And now I've finally seen PAN'S LABYRINTH. If it wasn't for years of self control, I think I might have wet 'em.
So much has already been said about the film, and about Roger Ebert's proclamation of it being "a fairy tale for adults" that it's hard not to go into the movie without already having a preconceived set of notions as to what you;re going to see. Do yourself a favor and leave them behind. It'll serve you better in the long run.
In PAN'S LABYRINTH Guillermo del Toro serves up a perfect companion piece to his incredible DEVIL'S BACKBONE, set in roughly the same time period and dealing with similar themes, most notably the horrors and images of war as seen through the eyes of children and adults. PAN'S LABYRINTH is the story of young Ofelia, arriving with her pregnant mother to an old mill, recently converted to a military base camp by her evil stepfather, a captain in the Spanish Civil War. Behind the mill in the forest lies a labyrinth, the center of which contains a stone pit leading down beneath the earth. Ofelia is led their by a combination insect/fairy (in one of the coolest transformations this side of the Decepticons), and meets the Faun, who tells her she is actually the reincarnated soul of the Princess of the Underworld, and has three challenges to face in order to be reunited with her actual father, the King.
All of this is set against the backdrop of the last stand of the mill against the freedom fighters that line the hills, fighting for their lives and their ideas of a free Spain. Guillermo del Toro shines here, inviting the spirit of Hemingway (whose For Whom the Bell Tolls was an inspiration) and allowing the horrors of war to live side by side next to the more fantastic elements in such a way that they perfectly complement each other, instead of jarring against one another. This is really where the film stands out, and I think where the quote about being a "fairy tale for adults" comes from. There is no attempt to make the amazing creatures Ofelia come into contact with during her quest palatable for family consumption; each creature, from the terrifying Pale Man to the simply unbelievable Faun (both played to perfection by del Toro regular Doug Jones), are created and played to occupy perfectly the roles they have in the film - the dangers and temptations that are skewered reflections of the world Ofelia is trapped in.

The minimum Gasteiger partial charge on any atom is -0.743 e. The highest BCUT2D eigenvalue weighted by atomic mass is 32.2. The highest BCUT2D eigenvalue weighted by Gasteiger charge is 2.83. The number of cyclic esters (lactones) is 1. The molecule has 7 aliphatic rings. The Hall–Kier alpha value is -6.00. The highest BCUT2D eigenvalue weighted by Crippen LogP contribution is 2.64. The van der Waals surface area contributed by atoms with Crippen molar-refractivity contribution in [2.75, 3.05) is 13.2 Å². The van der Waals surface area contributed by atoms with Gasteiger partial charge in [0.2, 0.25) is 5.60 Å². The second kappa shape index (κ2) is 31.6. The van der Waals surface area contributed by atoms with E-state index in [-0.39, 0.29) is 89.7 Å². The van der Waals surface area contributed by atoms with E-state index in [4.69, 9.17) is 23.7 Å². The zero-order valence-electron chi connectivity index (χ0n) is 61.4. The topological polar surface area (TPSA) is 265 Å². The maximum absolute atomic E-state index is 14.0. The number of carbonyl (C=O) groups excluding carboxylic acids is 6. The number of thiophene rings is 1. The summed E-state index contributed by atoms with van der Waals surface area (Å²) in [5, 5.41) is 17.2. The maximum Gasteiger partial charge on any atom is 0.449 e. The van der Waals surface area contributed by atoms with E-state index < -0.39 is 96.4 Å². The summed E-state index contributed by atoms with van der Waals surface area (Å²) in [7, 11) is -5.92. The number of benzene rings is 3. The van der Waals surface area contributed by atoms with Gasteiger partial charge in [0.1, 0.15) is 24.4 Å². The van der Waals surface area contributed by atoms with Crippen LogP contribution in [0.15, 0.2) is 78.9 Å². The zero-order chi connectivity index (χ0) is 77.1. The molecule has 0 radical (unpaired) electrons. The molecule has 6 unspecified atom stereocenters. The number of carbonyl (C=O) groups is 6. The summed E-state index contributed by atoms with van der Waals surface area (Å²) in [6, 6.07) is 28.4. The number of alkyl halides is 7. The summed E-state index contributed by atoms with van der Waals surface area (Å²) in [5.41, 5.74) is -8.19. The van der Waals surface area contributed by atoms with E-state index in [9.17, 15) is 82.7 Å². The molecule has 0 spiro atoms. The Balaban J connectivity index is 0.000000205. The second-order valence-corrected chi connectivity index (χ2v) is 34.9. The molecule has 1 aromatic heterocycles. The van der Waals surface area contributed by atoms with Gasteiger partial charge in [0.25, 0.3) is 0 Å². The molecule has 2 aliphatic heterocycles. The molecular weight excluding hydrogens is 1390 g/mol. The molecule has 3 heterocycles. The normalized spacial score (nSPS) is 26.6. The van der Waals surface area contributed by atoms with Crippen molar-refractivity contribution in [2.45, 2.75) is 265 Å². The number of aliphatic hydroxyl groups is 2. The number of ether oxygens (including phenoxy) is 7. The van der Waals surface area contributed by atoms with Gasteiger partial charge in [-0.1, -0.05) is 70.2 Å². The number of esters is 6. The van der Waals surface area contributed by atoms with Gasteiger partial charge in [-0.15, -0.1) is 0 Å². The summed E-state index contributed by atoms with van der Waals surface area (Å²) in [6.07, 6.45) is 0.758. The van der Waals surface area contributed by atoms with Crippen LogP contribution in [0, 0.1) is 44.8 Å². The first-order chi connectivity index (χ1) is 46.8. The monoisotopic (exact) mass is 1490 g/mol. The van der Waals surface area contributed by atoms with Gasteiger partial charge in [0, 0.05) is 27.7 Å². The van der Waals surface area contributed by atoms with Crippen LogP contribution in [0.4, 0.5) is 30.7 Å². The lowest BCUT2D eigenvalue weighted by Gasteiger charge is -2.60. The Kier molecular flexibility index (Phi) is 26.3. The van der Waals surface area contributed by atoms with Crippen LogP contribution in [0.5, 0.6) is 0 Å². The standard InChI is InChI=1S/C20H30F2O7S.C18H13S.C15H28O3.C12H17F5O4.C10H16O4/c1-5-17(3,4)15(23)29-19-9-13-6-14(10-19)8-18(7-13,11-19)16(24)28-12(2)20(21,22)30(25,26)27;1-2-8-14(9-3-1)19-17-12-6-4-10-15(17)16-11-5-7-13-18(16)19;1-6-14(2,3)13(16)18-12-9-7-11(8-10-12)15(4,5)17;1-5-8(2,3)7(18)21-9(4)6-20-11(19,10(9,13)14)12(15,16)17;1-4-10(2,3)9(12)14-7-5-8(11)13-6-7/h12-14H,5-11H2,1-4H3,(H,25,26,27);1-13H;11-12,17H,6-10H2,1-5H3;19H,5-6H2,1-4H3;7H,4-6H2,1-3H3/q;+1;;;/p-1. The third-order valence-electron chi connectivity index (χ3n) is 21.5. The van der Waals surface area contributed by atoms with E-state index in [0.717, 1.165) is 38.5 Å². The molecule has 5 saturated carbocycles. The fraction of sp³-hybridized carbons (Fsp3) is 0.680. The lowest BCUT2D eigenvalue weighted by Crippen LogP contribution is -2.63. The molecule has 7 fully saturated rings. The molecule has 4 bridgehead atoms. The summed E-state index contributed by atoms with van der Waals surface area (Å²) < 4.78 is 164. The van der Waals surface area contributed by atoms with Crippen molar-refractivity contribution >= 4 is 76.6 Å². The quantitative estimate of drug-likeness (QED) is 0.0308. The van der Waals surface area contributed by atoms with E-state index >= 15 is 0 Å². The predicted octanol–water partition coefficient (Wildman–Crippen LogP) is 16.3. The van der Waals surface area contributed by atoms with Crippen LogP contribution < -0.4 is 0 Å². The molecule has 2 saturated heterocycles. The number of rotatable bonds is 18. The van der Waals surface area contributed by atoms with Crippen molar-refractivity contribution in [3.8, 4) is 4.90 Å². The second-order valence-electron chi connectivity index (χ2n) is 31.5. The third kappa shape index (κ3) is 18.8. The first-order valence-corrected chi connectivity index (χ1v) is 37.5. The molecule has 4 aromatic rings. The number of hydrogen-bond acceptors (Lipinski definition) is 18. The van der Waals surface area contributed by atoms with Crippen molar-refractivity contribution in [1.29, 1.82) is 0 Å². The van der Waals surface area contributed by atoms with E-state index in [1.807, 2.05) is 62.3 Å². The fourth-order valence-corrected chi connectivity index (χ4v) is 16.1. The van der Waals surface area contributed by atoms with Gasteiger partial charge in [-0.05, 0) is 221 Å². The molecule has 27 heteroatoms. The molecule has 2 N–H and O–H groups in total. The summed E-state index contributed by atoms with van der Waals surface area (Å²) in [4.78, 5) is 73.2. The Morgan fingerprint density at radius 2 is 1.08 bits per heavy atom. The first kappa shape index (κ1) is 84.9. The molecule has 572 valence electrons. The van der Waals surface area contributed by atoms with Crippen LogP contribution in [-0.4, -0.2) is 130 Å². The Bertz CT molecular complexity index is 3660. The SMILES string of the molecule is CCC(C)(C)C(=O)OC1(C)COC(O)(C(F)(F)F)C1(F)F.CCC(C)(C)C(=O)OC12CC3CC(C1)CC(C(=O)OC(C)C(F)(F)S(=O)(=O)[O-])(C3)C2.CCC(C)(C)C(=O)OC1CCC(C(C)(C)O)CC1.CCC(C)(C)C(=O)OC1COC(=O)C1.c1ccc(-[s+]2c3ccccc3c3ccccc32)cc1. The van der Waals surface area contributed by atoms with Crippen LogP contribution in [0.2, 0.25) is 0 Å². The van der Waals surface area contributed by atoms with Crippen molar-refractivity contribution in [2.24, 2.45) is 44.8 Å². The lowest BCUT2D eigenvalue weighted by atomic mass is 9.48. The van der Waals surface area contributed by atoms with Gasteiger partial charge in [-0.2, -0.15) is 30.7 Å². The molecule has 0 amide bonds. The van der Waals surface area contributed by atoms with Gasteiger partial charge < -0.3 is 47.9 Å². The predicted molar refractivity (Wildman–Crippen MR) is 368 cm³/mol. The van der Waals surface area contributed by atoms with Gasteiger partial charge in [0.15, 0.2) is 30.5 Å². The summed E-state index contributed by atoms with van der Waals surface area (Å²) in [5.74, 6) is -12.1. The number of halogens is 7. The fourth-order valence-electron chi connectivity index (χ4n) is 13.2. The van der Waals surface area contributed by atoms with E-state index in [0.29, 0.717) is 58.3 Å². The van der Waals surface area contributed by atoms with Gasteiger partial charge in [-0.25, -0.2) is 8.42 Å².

Del Toro embodies his film with a sincerity and warmth that is often missing from more fantasy-themed films. At no time do the effects or elaborate sets take you out of the movie. It's his most successful attempt to immerse his viewers in the story. A lot of the credit for this, though, goes to the actors who bring the "real world" portion of the movie to life. 12 year old Ivana Baquero plays Ofelia with a sadness and innocence that goes against the more world-weary roles you find children playing more and more. I hated Sergi Lopez's sadistic Captain Vidal from the moment he appeared on film, so he definitely nailed that role. Doug Jones proves that (nothing against Andy Serkis) once again he is the best actor you've never actually seen.
But the one person deserving their own special paragraph is the absolutely lovely Maribel Verdu, who not only is wonderful as Ofelia's confidant Mercedes, but is one of the sexiest, beautiful women who ever walked the earth, and one of the handful of women who actually make me go weak in the knees. It's not as apparent in PAN'S LABYRINTH, but I can't help but think of her in Y TU MAMA TAMBIEN every time I see her.
Y TU MAMA TAMBIEN. Drool........
And I think that's the signal to end the gushing and raving about PAN'S LABYRINTH. All too rare to see a film filled with wonder, fantasy, and human drama - and a guy with the head of a goat to boot. A+++